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The First Summer Reading List

by on June 22nd, 2009

[Editor’s Note: We love summer reading lists.  Katie, an amazingly powerful reader, took on the first one, so we now go to you to send us your reading list for this summer.  Work, play, or whatever.  We want to know what you are reading, or planning to read.]

Every summer, I look forward to Farmers Markets, concerts on the square, Sunday afternoons at the splash pad and lazy nights spent reading in the hammock. I love my kids dearly, but 8 pm is that magical time when they’re both in bed for the night, and I have a half an hour or an hour to myself, and most of this time is spent reading. On tap for this summer, I hope to enjoy the list below. Please share your insights, suggestions and your own book lists for the summer.

1. Ghost Writer by John Harwood

I checked this out from the library and started reading it last night. So far, the story centers around Gerard Freeman, growing up with a strange and secretive mother, and I expect things to become enthralling and eerie. Entertainment Weekly claims that with his “intricate and engrossing first novel, John Harwood raises the ghost of the Victorian ghost story, goosing the action with a modern spin.”

2. Revolutionary Road by Richard Yates

My mother loaned me this paperback, and I try to read anything my mom suggests. Reading is a pasttime I share with my mom and sister, and it’s nice to be able to discuss books we’ve all read. Plus, I haven’t seen the movie based on the book yet, so nothing major has been spoiled for me. I think this is mostly about marriage and its struggles and rewards, which sounds interesting enough to me.

3. The U.S. Army Survival Manual by the U.S. Government

Because I bought this a while ago, and it’s still in my to-read pile, and I should learn something useful from my book list.

4. Wicked: The Life and Times of the Wicked Witch of the West by Gregory Maguire

I have heard nothing but good reviews for this book. It’s a loose retelling of the Wonderful Wizard of Oz from the wicked witch’s perspective. “Maguire combines puckish humor and bracing pessimism in this fantastical meditation on good and evil, God and free will, which should, despite being far removed in spirit from the Baum books, captivate devotees of fantasy,” according to Publishers Weekly.

5. Shadow of the Wind by Carlos Ruiz Zafon

Daniel, the book’s main character is the son of a widowed bookstore owner and is 10 when he discovers a book called The Shadow of the Wind. Rumors speak of a gruesomely disfigured man burning every copy of this book that he finds. A friend suggested this to me, and I’m a sucker for a book about books.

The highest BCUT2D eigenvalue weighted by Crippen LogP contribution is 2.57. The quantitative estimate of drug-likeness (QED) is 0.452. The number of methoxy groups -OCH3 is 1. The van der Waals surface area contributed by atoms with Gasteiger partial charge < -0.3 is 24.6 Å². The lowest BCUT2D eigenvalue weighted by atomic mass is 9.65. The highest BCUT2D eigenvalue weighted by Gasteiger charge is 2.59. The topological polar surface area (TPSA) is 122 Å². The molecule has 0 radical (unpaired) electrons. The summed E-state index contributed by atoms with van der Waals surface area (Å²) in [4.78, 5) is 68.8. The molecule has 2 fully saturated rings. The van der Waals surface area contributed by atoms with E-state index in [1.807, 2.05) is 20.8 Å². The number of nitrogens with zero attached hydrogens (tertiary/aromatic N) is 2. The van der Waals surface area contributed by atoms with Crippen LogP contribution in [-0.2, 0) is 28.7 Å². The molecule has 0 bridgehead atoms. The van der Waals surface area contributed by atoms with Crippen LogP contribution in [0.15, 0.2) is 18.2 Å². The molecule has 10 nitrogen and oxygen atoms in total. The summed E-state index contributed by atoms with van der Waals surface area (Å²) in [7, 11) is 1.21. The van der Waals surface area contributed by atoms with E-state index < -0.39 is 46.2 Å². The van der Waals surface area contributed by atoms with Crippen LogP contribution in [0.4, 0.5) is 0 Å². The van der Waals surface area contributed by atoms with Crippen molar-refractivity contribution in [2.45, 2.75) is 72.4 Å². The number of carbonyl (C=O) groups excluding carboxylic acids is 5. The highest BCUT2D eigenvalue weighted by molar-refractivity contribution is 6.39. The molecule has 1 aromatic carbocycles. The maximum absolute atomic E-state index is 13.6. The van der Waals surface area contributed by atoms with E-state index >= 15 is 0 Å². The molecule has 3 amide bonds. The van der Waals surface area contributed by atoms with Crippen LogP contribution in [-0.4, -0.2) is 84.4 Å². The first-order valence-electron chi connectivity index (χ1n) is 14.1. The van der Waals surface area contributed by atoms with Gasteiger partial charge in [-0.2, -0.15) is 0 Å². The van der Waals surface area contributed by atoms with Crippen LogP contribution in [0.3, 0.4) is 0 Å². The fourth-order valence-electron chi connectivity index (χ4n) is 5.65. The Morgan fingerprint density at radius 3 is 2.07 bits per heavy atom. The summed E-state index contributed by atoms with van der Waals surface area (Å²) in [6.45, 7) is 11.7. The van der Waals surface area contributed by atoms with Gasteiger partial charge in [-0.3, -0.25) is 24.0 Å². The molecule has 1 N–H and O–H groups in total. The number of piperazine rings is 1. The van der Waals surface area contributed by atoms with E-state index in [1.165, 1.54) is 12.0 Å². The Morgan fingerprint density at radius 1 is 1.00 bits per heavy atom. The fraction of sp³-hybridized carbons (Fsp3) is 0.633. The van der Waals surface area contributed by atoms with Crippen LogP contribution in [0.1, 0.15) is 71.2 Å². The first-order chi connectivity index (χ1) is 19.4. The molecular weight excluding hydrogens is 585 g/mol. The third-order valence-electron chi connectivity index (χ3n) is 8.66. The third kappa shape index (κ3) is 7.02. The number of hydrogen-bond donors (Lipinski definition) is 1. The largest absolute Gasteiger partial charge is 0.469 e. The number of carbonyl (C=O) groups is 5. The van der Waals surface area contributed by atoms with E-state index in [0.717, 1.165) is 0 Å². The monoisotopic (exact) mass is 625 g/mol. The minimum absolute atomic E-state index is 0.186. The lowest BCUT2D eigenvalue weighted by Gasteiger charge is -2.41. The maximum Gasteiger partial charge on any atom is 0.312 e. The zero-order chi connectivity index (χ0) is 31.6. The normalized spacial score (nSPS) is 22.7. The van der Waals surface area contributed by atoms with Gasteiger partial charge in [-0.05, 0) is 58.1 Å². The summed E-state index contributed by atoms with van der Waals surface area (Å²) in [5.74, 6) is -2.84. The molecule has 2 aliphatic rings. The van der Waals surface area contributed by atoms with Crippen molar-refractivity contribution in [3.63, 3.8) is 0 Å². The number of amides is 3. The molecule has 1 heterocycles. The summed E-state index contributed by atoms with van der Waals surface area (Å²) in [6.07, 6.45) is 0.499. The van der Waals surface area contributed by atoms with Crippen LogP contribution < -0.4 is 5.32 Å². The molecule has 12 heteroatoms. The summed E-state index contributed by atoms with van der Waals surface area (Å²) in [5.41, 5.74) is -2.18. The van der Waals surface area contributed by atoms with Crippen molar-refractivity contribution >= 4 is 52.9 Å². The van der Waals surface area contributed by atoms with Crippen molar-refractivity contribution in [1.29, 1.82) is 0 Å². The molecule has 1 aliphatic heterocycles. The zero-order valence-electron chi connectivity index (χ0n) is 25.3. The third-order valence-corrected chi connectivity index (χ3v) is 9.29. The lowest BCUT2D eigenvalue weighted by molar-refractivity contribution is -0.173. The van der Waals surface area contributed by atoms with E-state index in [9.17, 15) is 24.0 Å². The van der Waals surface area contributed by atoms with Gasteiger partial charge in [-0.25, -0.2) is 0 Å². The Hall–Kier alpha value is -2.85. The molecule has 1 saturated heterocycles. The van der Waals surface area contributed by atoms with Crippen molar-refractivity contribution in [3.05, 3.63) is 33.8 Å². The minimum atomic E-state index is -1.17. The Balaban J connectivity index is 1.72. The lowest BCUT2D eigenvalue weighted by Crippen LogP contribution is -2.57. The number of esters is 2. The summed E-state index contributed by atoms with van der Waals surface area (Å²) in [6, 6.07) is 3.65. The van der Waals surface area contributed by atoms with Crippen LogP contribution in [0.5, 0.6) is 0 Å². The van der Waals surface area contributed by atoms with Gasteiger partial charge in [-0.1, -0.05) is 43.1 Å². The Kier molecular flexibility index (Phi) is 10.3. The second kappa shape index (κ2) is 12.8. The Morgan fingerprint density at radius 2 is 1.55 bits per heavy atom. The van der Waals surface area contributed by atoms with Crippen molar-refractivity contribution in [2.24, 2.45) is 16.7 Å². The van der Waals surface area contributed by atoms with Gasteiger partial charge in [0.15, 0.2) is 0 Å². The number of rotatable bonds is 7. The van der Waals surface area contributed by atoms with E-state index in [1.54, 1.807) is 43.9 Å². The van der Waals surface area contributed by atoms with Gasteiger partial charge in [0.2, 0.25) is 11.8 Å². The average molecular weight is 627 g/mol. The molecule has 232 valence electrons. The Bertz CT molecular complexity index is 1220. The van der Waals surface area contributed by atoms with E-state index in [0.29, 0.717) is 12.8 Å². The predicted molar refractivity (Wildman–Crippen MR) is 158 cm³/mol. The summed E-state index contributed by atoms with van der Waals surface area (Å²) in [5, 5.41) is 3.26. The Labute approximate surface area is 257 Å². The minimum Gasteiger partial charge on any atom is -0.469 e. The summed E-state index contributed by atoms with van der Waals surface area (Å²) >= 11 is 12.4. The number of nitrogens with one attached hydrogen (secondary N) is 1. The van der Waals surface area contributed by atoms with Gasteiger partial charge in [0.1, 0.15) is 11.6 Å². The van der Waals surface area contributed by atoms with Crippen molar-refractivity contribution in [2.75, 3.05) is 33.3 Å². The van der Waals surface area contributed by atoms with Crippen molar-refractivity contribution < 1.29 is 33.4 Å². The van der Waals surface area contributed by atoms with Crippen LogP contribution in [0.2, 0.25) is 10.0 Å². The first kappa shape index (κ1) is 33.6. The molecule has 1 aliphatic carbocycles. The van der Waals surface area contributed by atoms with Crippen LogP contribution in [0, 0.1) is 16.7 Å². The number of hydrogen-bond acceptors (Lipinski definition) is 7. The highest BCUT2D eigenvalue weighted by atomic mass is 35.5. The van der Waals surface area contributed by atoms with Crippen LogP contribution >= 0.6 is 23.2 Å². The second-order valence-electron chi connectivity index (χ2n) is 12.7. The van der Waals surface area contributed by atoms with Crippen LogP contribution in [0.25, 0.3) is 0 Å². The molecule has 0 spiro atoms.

6. King of Lies by John Hart

I recently read Down River by this author and was entertained enough to seek out more of his work. Publishers Weekly calls this a “stunning debut, an exceptionally deep and complex mystery thriller, comparing favorably to the best of Scott Turow.”

7. Wish You Were Here by Stewart O’Nan

I have read a handful of books by O’Nan and wonder why he isn’t more popular. His books are intriguing and clever, and his characters are raw and real and relatable. This one is about a dysfunctional family who has lost their husband/father, and they all go to their summer cottage for a week to officially say goodbye to him.

8. Friday Night Knitting Club by Kate Jacobs

My official “beach read” for the summer, this is the first of a series about a knitting store which draws loyal locals and a few oddballs. I crochet and am hoping to teach myself to knit this summer, so perhaps this will provide inspiration when my scarf turns into a legwarmer.

9. Immortality by Milan Kundera

This will probably my most difficult read this summer, but I enjoyed Kundera’s Unbearable Lightness of Being and think I’m ready to read more from him. I own Immortality and the Book of Laughter and Forgetting, so I will be happy if I read either.

10. Handle with Care by Jodi Picoult

This was a Mother’s Day gift, and I read any book from my husband and children. I think this fulfills my obligatory chick lit requirement for the summer, though Stephen King has it on his summer reading list, claiming “Men out there who think Ms. Picoult is a chick thing need to get with the program. Her books are an everyone thing.”

11. Perfection by Julie Metz

A memoir about the author’s seemingly perfect marriage, until her husband dies unexpectedly, leaving Julie a widow and a single mother. Things go from bad to worse when she discovers her late husband’s infidelity.

12. Amy and Isabelle by Elizabeth Strout

Olive Kitteridge is possibly the best book I’ve read this year, plus it won the Pulitzer. I need to read more from Elizabeth Strout.

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